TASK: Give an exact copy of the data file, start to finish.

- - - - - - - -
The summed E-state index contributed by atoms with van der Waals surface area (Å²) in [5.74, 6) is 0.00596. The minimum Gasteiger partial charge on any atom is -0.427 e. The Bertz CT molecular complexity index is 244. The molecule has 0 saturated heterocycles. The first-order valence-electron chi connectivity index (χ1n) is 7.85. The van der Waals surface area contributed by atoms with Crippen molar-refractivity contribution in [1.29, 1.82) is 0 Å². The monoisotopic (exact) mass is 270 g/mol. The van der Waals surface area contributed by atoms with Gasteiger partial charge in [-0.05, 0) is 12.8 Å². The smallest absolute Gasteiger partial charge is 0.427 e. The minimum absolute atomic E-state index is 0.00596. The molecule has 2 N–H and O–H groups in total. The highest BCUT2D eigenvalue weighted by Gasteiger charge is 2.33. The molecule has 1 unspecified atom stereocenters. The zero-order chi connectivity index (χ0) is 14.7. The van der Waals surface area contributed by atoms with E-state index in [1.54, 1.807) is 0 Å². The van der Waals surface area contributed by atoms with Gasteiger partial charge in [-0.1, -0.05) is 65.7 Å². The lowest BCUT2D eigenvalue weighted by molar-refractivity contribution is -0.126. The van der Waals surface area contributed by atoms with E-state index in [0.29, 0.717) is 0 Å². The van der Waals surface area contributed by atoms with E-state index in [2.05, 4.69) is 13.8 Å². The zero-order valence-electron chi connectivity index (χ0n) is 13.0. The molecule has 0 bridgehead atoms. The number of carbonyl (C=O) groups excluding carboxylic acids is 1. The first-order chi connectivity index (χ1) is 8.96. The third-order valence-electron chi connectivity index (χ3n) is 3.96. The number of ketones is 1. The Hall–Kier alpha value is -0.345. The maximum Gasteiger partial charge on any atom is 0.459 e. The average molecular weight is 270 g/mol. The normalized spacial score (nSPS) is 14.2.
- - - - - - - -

The summed E-state index contributed by atoms with van der Waals surface area (Å²) in [5.74, 6) is 0.00596. The minimum Gasteiger partial charge on any atom is -0.427 e. The Bertz CT molecular complexity index is 244. The molecule has 0 saturated heterocycles. The first-order valence-electron chi connectivity index (χ1n) is 7.85. The van der Waals surface area contributed by atoms with Crippen molar-refractivity contribution in [1.29, 1.82) is 0 Å². The monoisotopic (exact) mass is 270 g/mol. The van der Waals surface area contributed by atoms with Gasteiger partial charge in [-0.05, 0) is 12.8 Å². The smallest absolute Gasteiger partial charge is 0.427 e. The minimum absolute atomic E-state index is 0.00596. The molecule has 2 N–H and O–H groups in total. The highest BCUT2D eigenvalue weighted by Gasteiger charge is 2.33. The molecule has 1 unspecified atom stereocenters. The zero-order chi connectivity index (χ0) is 14.7. The van der Waals surface area contributed by atoms with E-state index in [1.54, 1.807) is 0 Å². The van der Waals surface area contributed by atoms with Gasteiger partial charge in [-0.1, -0.05) is 65.7 Å². The lowest BCUT2D eigenvalue weighted by molar-refractivity contribution is -0.126. The van der Waals surface area contributed by atoms with E-state index in [0.29, 0.717) is 0 Å². The van der Waals surface area contributed by atoms with E-state index in [2.05, 4.69) is 13.8 Å². The zero-order valence-electron chi connectivity index (χ0n) is 13.0. The molecule has 0 bridgehead atoms. The number of carbonyl (C=O) groups excluding carboxylic acids is 1. The first-order chi connectivity index (χ1) is 8.96. The third-order valence-electron chi connectivity index (χ3n) is 3.96. The number of ketones is 1. The Hall–Kier alpha value is -0.345. The maximum Gasteiger partial charge on any atom is 0.459 e. The average molecular weight is 270 g/mol. The normalized spacial score (nSPS) is 14.2.